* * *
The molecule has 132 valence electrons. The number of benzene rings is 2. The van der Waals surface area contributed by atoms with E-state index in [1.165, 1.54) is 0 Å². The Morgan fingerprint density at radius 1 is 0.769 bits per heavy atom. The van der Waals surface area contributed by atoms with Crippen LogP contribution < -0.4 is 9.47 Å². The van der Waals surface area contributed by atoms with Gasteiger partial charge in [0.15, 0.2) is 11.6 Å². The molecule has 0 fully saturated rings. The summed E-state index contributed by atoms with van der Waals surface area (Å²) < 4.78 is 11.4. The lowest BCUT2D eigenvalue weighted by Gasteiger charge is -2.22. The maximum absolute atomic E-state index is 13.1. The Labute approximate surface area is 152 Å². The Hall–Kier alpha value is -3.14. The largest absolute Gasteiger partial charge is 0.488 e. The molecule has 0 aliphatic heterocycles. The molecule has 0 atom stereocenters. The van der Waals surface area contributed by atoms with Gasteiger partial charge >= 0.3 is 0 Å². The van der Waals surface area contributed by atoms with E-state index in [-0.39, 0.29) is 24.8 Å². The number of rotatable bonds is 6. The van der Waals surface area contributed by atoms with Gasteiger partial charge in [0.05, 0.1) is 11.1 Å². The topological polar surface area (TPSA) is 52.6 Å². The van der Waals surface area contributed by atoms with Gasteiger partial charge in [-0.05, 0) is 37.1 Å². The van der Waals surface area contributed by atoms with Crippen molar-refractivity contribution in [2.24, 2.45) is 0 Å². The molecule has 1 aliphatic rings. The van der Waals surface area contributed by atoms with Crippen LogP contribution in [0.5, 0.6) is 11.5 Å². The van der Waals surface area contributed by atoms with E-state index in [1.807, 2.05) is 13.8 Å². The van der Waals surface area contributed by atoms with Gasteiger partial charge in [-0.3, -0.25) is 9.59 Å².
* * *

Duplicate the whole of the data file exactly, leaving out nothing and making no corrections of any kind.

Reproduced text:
The molecule has 132 valence electrons. The number of benzene rings is 2. The van der Waals surface area contributed by atoms with E-state index in [1.165, 1.54) is 0 Å². The Morgan fingerprint density at radius 1 is 0.769 bits per heavy atom. The van der Waals surface area contributed by atoms with Crippen LogP contribution < -0.4 is 9.47 Å². The van der Waals surface area contributed by atoms with Gasteiger partial charge in [0.15, 0.2) is 11.6 Å². The molecule has 0 fully saturated rings. The summed E-state index contributed by atoms with van der Waals surface area (Å²) < 4.78 is 11.4. The lowest BCUT2D eigenvalue weighted by Gasteiger charge is -2.22. The maximum absolute atomic E-state index is 13.1. The Labute approximate surface area is 152 Å². The Hall–Kier alpha value is -3.14. The largest absolute Gasteiger partial charge is 0.488 e. The molecule has 0 aliphatic heterocycles. The molecule has 0 atom stereocenters. The van der Waals surface area contributed by atoms with Gasteiger partial charge >= 0.3 is 0 Å². The van der Waals surface area contributed by atoms with E-state index in [-0.39, 0.29) is 24.8 Å². The number of rotatable bonds is 6. The van der Waals surface area contributed by atoms with Gasteiger partial charge in [0.05, 0.1) is 11.1 Å². The topological polar surface area (TPSA) is 52.6 Å². The van der Waals surface area contributed by atoms with Gasteiger partial charge in [-0.05, 0) is 37.1 Å². The van der Waals surface area contributed by atoms with Crippen molar-refractivity contribution in [2.24, 2.45) is 0 Å². The molecule has 1 aliphatic rings. The van der Waals surface area contributed by atoms with Crippen LogP contribution in [0.5, 0.6) is 11.5 Å². The van der Waals surface area contributed by atoms with E-state index in [1.807, 2.05) is 13.8 Å². The van der Waals surface area contributed by atoms with Gasteiger partial charge in [-0.3, -0.25) is 9.59 Å².